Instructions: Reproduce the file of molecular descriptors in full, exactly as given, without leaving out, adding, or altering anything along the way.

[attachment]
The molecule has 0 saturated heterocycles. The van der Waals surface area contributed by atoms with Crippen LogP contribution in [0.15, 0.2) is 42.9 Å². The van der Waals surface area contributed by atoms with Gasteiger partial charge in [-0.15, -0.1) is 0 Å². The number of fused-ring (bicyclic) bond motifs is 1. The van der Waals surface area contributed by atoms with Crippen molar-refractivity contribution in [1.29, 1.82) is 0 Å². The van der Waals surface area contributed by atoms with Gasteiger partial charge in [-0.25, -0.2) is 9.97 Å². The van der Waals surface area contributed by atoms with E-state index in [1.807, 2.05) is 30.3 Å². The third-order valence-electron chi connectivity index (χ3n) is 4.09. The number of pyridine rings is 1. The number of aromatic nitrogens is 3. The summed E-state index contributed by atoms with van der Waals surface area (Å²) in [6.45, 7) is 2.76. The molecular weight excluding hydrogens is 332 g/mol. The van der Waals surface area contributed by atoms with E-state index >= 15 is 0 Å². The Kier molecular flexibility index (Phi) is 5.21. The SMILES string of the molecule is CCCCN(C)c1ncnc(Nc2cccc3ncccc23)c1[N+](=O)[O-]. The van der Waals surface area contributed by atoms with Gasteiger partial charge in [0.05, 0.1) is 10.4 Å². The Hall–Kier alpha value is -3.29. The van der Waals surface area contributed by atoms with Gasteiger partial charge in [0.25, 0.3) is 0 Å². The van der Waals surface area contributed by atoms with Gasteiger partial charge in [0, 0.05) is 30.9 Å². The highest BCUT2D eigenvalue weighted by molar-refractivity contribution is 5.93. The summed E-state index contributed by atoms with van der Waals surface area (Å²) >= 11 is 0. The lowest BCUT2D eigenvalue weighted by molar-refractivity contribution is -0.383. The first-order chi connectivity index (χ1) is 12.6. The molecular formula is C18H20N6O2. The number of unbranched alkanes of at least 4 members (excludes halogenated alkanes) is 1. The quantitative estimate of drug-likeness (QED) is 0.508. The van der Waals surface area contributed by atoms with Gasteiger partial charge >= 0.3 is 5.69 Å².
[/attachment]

The molecule has 0 saturated heterocycles. The van der Waals surface area contributed by atoms with Crippen LogP contribution in [0.15, 0.2) is 42.9 Å². The van der Waals surface area contributed by atoms with Gasteiger partial charge in [-0.15, -0.1) is 0 Å². The number of fused-ring (bicyclic) bond motifs is 1. The van der Waals surface area contributed by atoms with Crippen molar-refractivity contribution in [1.29, 1.82) is 0 Å². The van der Waals surface area contributed by atoms with Gasteiger partial charge in [-0.25, -0.2) is 9.97 Å². The van der Waals surface area contributed by atoms with E-state index in [1.807, 2.05) is 30.3 Å². The third-order valence-electron chi connectivity index (χ3n) is 4.09. The number of pyridine rings is 1. The number of aromatic nitrogens is 3. The summed E-state index contributed by atoms with van der Waals surface area (Å²) in [6.45, 7) is 2.76. The molecular weight excluding hydrogens is 332 g/mol. The van der Waals surface area contributed by atoms with E-state index >= 15 is 0 Å². The Kier molecular flexibility index (Phi) is 5.21. The SMILES string of the molecule is CCCCN(C)c1ncnc(Nc2cccc3ncccc23)c1[N+](=O)[O-]. The van der Waals surface area contributed by atoms with Gasteiger partial charge in [0.05, 0.1) is 10.4 Å². The Hall–Kier alpha value is -3.29. The van der Waals surface area contributed by atoms with Gasteiger partial charge in [0.25, 0.3) is 0 Å². The van der Waals surface area contributed by atoms with Gasteiger partial charge in [0, 0.05) is 30.9 Å². The highest BCUT2D eigenvalue weighted by molar-refractivity contribution is 5.93. The summed E-state index contributed by atoms with van der Waals surface area (Å²) >= 11 is 0. The lowest BCUT2D eigenvalue weighted by molar-refractivity contribution is -0.383. The first-order chi connectivity index (χ1) is 12.6. The molecular formula is C18H20N6O2. The number of unbranched alkanes of at least 4 members (excludes halogenated alkanes) is 1. The quantitative estimate of drug-likeness (QED) is 0.508. The van der Waals surface area contributed by atoms with Gasteiger partial charge >= 0.3 is 5.69 Å².